I’ve been trying to write this post many times over the past few weeks. I would start, write a few sentences but would have to stop as I wasn’t feeling it. My life has been a roller coaster on so many levels, over the last little while, with many more declines than inclines. I tried writing inspiration but simply wasn’t able to. I tried writing positivity but my heart poured out negativity.
However right now, as I sit on stable ground for the time being, I’d like to share some thoughts.
Over the last while, I’ve had my times in which I would hold on for dear life, while my seat on the roller coaster would race down the narrow and shaky path. At times my car would go upside down with only my harness fighting against the gravity wanting to pull me down. I had my times when I thought the ride will never end. Yet perhaps the hardest, was to watch the stark contrast between myself and my fellow riders. They all had family and friends cheering and clapping at them from down below, while I was alone in my car riding the ride of hell. Additionally being that the enemy I fight is an invisible one, I don’t have any backup.
To be fair, I will admit, that I had times when my car was upright. Climbing up the rail. Making tremendous headway; making me feel safe and secure. Feeling as though I can do this and will be okay. And although I knew that an upgrade on a roller coaster is usually followed by a fast and furious downgrade, I was happy in the present moment, feeling grounded.
Looking back, reflecting over the last few months, I’ve learned that the journey of healing does not consist of one single ladder. It’s not one climb from pain to recovery. From victim mode to thriver mode.
It is rather made up of many ladders, varying in size and shape.
Some are long, while some are short.
Some are strong, while some are weak.
Some ladders have all the rungs, while some are missing one or even two, requiring us to take that very painful jump to the next rung.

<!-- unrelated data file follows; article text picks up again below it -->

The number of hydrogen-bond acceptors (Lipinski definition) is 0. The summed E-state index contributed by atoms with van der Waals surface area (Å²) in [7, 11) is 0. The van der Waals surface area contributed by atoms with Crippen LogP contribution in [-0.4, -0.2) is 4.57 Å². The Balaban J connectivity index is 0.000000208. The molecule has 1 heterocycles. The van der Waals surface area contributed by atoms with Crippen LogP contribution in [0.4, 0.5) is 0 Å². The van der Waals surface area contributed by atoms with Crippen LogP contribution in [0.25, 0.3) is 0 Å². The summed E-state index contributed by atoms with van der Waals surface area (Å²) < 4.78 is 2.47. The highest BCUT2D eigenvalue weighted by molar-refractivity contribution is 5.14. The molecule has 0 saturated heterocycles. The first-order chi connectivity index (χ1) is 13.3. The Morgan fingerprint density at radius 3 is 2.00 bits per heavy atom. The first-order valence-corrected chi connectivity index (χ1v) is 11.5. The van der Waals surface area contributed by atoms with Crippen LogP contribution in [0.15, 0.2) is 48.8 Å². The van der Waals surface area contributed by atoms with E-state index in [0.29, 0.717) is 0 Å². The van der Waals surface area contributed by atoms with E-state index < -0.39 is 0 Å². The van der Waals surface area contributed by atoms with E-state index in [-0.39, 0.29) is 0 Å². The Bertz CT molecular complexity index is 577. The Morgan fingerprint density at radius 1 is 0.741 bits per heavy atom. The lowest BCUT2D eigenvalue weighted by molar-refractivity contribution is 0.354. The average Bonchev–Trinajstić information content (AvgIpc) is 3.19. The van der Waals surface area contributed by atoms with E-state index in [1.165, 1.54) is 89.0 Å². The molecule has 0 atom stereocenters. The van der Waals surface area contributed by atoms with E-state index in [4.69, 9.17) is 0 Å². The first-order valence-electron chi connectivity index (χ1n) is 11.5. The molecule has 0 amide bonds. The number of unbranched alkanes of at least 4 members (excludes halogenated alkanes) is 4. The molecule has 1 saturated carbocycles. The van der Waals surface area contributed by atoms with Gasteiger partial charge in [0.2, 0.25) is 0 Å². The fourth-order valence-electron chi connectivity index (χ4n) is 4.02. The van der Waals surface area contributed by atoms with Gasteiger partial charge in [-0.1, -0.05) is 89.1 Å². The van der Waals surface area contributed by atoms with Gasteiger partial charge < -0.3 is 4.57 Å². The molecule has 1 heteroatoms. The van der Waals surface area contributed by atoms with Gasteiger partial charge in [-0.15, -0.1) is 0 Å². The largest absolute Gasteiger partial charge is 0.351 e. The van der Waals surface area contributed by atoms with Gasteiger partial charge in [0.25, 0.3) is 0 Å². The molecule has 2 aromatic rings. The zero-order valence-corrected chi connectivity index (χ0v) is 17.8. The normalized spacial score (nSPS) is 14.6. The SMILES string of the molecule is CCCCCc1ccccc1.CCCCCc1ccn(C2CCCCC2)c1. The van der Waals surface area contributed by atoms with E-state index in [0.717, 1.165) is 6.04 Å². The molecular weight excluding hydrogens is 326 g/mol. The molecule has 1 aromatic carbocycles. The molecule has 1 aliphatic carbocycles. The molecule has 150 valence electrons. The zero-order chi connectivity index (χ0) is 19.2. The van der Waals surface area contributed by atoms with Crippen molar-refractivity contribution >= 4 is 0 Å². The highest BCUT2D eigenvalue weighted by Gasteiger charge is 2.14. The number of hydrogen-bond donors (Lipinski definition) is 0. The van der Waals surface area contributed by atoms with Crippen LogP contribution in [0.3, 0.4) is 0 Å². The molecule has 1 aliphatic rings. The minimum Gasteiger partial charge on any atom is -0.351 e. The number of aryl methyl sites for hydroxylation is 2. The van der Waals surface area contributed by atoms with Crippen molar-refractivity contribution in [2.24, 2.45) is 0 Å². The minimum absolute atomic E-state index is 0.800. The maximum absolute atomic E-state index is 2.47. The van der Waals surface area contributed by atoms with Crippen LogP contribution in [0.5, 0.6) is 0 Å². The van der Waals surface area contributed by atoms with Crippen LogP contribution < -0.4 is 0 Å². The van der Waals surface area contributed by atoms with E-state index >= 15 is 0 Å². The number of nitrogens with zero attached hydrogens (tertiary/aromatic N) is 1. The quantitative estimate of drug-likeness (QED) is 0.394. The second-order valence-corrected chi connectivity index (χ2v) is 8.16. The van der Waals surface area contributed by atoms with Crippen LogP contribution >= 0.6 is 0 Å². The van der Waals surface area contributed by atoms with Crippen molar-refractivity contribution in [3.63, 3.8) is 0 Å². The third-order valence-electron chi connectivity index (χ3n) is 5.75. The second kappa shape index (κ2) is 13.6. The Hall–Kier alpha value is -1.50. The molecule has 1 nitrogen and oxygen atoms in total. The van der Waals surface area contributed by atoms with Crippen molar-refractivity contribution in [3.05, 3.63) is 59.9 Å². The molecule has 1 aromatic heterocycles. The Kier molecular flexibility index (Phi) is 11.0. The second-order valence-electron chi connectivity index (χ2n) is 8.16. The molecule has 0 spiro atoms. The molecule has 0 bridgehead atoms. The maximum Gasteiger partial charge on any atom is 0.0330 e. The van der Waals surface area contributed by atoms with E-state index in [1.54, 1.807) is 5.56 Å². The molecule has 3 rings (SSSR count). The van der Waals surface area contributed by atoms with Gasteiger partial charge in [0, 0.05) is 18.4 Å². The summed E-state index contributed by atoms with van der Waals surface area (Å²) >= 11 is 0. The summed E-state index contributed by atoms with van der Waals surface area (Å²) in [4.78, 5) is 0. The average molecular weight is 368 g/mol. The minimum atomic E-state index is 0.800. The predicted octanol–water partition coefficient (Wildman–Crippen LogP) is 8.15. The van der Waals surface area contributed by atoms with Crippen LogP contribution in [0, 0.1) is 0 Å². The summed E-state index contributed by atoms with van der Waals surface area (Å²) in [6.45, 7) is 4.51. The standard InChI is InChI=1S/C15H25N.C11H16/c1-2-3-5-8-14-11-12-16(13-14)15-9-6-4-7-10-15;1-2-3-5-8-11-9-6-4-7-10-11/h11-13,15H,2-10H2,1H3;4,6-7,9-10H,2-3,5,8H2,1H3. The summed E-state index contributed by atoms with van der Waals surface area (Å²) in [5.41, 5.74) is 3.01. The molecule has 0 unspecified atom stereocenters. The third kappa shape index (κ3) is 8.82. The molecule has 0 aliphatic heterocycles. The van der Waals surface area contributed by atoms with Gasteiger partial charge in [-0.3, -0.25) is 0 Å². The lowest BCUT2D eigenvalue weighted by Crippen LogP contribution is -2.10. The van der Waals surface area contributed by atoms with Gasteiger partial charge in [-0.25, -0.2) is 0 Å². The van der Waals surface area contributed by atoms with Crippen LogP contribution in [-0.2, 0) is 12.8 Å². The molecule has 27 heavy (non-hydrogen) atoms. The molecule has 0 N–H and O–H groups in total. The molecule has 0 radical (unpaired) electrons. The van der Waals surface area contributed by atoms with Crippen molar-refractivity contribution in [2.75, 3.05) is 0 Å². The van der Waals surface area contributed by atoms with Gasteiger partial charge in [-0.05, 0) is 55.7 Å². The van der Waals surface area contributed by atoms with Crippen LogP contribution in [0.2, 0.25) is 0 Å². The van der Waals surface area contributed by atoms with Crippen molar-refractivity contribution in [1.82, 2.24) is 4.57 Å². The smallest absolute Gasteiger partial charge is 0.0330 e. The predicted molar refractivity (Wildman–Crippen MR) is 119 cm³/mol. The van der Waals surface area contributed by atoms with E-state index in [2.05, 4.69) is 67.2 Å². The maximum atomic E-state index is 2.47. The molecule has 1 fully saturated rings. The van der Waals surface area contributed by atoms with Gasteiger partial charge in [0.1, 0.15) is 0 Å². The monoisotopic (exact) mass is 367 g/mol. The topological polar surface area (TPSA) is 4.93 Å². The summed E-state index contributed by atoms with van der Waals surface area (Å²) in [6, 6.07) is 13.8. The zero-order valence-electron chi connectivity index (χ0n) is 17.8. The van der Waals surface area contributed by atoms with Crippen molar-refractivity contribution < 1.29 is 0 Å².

The journey of healing is not linear. Therefore, falling off one ladder won’t take away from the many other ladders I’ve climbed. Falling hard, won’t take away all the climbing and healing I’ve done over the years.
I can climb.
I can fall.
I can also take a break and not climb for a bit. This is all part of the journey of healing.
Healing at times, can mean we need to let go of the ladder for some time.
Healing can mean to rejoice getting to the top of one ladder, although we know we have many more to climb.
Healing can mean falling down hard. Brutally hard, yet still believing and trusting in our tremendous strength and resilience.
This has been my journey over the last while.
Climbing and falling.
Hurting and crying from a fall.
Rejoicing and celebrating from a climb.
And perhaps my biggest victory that I strive for so much, is to one day be at the bottom of a ladder and be okay with that.
Being okay with myself that I’m allowed to fall and get hurt. Being proud of the bravery it takes to keep getting up after dropping so many times.
So next time I fall, or better, now that I’m at the bottom of a ladder as I’m writing this, I will try to look around at the many ladders I did successfully climb. At the many times I needed to take that leap of faith and jump to heights I’ve never believed I can.
So, if you’re at the top and rejoicing a victory, I’m proud of you for that and I’ll rejoice with you.
And if you’re at the bottom, hurting from a fall, I’m with you as well. Let’s look around and see all the many climbs we’ve done.
Let’s believe that a fall doesn’t throw us down to the bottom, to where we first started this journey, as this consists of many different climbs.
Lastly, let’s realize that a fall is only possible if we made a climb and being that a fall can’t take away from the gains of a climb, we still have all the healing we’ve gained from the very climb that we’ve fallen off.